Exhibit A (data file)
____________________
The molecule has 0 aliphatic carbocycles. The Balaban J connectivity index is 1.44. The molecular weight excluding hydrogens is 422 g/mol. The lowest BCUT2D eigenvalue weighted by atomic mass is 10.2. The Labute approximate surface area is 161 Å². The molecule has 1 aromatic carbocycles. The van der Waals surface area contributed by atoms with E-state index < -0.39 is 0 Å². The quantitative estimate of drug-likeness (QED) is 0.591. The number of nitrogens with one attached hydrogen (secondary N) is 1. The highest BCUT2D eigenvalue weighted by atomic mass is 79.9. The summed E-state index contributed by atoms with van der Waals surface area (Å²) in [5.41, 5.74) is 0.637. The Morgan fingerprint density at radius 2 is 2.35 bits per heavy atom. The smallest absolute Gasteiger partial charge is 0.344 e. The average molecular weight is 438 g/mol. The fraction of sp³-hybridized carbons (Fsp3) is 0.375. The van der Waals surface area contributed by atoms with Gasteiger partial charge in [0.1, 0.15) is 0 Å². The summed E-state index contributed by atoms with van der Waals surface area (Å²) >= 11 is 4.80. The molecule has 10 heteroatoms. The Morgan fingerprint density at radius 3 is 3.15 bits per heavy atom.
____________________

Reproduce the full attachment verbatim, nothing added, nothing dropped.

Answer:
The molecule has 0 aliphatic carbocycles. The Balaban J connectivity index is 1.44. The molecular weight excluding hydrogens is 422 g/mol. The lowest BCUT2D eigenvalue weighted by atomic mass is 10.2. The Labute approximate surface area is 161 Å². The molecule has 1 aromatic carbocycles. The van der Waals surface area contributed by atoms with E-state index < -0.39 is 0 Å². The quantitative estimate of drug-likeness (QED) is 0.591. The number of nitrogens with one attached hydrogen (secondary N) is 1. The highest BCUT2D eigenvalue weighted by atomic mass is 79.9. The summed E-state index contributed by atoms with van der Waals surface area (Å²) in [5.41, 5.74) is 0.637. The Morgan fingerprint density at radius 2 is 2.35 bits per heavy atom. The smallest absolute Gasteiger partial charge is 0.344 e. The average molecular weight is 438 g/mol. The fraction of sp³-hybridized carbons (Fsp3) is 0.375. The van der Waals surface area contributed by atoms with Gasteiger partial charge in [0.1, 0.15) is 0 Å². The summed E-state index contributed by atoms with van der Waals surface area (Å²) >= 11 is 4.80. The molecule has 10 heteroatoms. The Morgan fingerprint density at radius 3 is 3.15 bits per heavy atom.